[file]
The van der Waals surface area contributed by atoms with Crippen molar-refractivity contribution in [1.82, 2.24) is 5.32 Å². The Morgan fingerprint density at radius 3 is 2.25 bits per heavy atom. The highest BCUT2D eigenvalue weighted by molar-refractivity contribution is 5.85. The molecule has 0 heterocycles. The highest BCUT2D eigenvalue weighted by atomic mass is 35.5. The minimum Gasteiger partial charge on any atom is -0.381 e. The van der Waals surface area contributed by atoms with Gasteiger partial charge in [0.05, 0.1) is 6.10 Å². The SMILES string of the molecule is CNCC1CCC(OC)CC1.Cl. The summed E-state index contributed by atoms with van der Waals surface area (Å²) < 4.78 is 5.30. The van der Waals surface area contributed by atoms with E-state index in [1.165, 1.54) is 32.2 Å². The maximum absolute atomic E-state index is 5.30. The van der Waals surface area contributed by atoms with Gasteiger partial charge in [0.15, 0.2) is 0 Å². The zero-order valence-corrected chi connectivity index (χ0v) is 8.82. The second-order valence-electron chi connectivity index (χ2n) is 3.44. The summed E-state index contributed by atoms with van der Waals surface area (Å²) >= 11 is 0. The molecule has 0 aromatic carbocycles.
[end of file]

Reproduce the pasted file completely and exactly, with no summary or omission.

The van der Waals surface area contributed by atoms with Crippen molar-refractivity contribution in [1.82, 2.24) is 5.32 Å². The Morgan fingerprint density at radius 3 is 2.25 bits per heavy atom. The highest BCUT2D eigenvalue weighted by molar-refractivity contribution is 5.85. The molecule has 0 heterocycles. The highest BCUT2D eigenvalue weighted by atomic mass is 35.5. The minimum Gasteiger partial charge on any atom is -0.381 e. The van der Waals surface area contributed by atoms with Gasteiger partial charge in [0.05, 0.1) is 6.10 Å². The SMILES string of the molecule is CNCC1CCC(OC)CC1.Cl. The summed E-state index contributed by atoms with van der Waals surface area (Å²) < 4.78 is 5.30. The van der Waals surface area contributed by atoms with E-state index in [1.165, 1.54) is 32.2 Å². The maximum absolute atomic E-state index is 5.30. The van der Waals surface area contributed by atoms with Gasteiger partial charge in [0.15, 0.2) is 0 Å². The zero-order valence-corrected chi connectivity index (χ0v) is 8.82. The second-order valence-electron chi connectivity index (χ2n) is 3.44. The summed E-state index contributed by atoms with van der Waals surface area (Å²) >= 11 is 0. The molecule has 0 aromatic carbocycles.